16X9: Inside the world of dementia, as a painful reality sets in

WATCH ABOVE: 16×9’s “The Unspooling Mind”

This explosive statement from Yvonne Van Amerongen, the co-founder of “Dementia Village” in the Netherlands, sets the stage.

Every hour another 900 people are diagnosed with dementia somewhere in the world. It strikes so often that it’s sometimes referred to as a pandemic of the 21st century.

READ MORE: Dementia: What are the early warning signs and symptoms?

If there were a country called “Dementia,” it would be inhabited by 44 million people.

Two of those people are parents of Global News’ Dawna Friesen, who is sharing a wrenching, emotional and intimate journey.

Story continues below advertisement
Global National anchor, Dawna Friesen opens up about her family and its battle with dementia. 16X9
Global National anchor, Dawna Friesen, visits her mother in a long-term care facility in Winnipeg. Both of Dawna's parents suffer from dementia. 16X9
Global National anchor, Dawna Friesen, visits her father in a long-term care facility in Winnipeg. Both of Dawna's parents suffer from dementia. 16X9

Friesen steps outside her traditional role, hosting the national news, to become one of the main characters in this one-hour exploration of dementia.

Her voice joins millions of anguished family members who’ve watched helplessly as a loved one has slowly, inexorably disappeared in the grip of one of the most feared mental illnesses of our times.

Story continues below advertisement

WATCH: Global National anchor, Dawna Friesen, opens up about her family and its battle with dementia in a special presentation for 16×9.

READ MORE: Dawna Friesen shares her family’s struggle

Within a single generation, Canada will have 1.4 million dementia victims, and yet we are the only country among the G8 with no national strategy.

This program visits the world of dementia over a single 48-hour period, touching down on three continents, and featuring individuals, strangers to each other, but who inhabit the same mysterious and fearful place.

Story continues below advertisement

Our story begins in a tiny Dutch village on the outskirts of Amsterdam, inhabited entirely by elderly people suffering from dementia. It’s a place offering the promise of a more hopeful kind of care.

Behind the single locked door, there is a world of theatre, music, a pub, a market, gardens and fountains.

One hundred and fifty-two residents live in quaint row houses, each with their own doorbell as six to eight “roommates” share a common living space.

WATCH BELOW: Take a tour of “Dementia Village” – a village in the Netherlands inhabited entirely by dementia patients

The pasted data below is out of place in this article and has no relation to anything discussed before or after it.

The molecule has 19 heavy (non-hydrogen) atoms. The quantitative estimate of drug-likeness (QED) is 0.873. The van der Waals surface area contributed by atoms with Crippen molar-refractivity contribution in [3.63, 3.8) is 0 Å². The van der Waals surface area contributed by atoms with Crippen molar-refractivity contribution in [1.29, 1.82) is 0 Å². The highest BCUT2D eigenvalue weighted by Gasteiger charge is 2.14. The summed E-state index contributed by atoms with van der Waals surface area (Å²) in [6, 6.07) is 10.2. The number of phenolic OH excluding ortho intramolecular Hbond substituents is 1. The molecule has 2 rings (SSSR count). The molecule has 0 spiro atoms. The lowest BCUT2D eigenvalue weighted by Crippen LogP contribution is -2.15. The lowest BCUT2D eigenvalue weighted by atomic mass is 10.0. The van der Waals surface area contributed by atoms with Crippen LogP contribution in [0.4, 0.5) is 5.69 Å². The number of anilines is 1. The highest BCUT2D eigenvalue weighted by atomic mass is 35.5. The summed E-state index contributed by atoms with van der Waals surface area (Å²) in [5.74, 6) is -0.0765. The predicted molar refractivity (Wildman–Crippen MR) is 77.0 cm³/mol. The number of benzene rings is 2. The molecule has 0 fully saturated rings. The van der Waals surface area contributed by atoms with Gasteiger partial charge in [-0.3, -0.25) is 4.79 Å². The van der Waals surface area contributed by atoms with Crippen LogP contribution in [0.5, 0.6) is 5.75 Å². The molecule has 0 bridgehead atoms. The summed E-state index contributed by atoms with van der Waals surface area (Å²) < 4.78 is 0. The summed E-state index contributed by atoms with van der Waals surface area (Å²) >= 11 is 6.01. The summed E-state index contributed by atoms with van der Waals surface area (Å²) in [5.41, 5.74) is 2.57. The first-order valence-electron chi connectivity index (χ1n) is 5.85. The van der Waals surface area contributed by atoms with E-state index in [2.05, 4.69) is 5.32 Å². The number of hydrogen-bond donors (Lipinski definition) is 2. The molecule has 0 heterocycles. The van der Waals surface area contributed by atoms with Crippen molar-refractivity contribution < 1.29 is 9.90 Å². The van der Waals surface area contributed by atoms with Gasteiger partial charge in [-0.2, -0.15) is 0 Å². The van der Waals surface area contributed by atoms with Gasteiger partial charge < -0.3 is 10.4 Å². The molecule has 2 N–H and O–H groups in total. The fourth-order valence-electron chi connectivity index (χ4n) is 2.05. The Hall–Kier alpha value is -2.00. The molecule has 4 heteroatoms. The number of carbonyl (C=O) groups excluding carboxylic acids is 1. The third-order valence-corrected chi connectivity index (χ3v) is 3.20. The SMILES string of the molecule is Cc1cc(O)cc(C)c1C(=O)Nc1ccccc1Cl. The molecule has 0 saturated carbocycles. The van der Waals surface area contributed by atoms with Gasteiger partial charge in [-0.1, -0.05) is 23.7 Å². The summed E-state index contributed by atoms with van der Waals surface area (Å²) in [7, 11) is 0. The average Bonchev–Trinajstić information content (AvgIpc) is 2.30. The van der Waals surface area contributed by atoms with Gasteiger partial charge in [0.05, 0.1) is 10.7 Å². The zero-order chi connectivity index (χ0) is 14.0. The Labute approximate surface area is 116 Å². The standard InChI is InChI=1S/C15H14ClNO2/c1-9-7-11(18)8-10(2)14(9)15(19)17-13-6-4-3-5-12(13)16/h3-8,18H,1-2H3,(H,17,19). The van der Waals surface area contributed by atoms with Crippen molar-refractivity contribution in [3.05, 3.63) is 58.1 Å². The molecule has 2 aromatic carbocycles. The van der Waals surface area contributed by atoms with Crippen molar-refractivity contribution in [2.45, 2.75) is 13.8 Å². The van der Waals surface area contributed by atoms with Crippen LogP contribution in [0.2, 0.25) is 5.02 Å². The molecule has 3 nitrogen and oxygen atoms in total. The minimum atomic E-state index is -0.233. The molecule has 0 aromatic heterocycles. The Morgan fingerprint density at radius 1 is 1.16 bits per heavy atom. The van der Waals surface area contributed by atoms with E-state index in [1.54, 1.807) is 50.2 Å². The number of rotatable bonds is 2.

The Dutch government subsidizes the cost of living in this $25-million village that some have called a “make-believe” world.

But to Yvonne Amerongen and her colleagues, there is nothing more real than the love and friendship the ‘villagers’ enjoy from their caretakers who join them every day in the ebb and flow of daily life.

Story continues below advertisement

From the streets of Dementia Village, we travel to the Land of Smiles where medical tourism is a multi-billion-dollar industry. The European press has derided the latest variation on this medical industry as the “Grandma Export” business.

But we let the viewer decide as they meet some of the twelve Europeans with dementia living under the care of a Swiss expat, Martin Woodtli, a psychologist who used to work with Doctors Without Borders.

In Chiang Mai, Thailand, our camera captures an excruciating moment of decision for one Swiss visitor. He agonizes over whether or not to leave his wife of 41 years behind to live out the rest of her days in a care facility without locks or sedatives rather than in a facility in Switzerland that costs three times as much.

A husband sits with his wife of 41 years as he prepares to make a life-changing decision. 16x9

And we visit Mr. and Mrs. Friesen who now live on the second floor of a Winnipeg nursing home specializing in long-term care.

Story continues below advertisement

They are finally reunited after a series of moves that began five years ago with the first diagnosis of dementia. But, with their dementia well advanced, it seems it is too late for them to realize.

An encore presentation of “The Unspooling Mind” airs Saturday at 7pm on 16×9.

Roxana Spicer is a freelance producer for 16×9. Read about Spicer’s personal experience with dementia through her blog.

The Alzheimer Society of Canada has more detailed information on the national impact of Dementia, other related diseases and where to find help.

With files from Francesca Fionda and Megan Rowney.

Sponsored content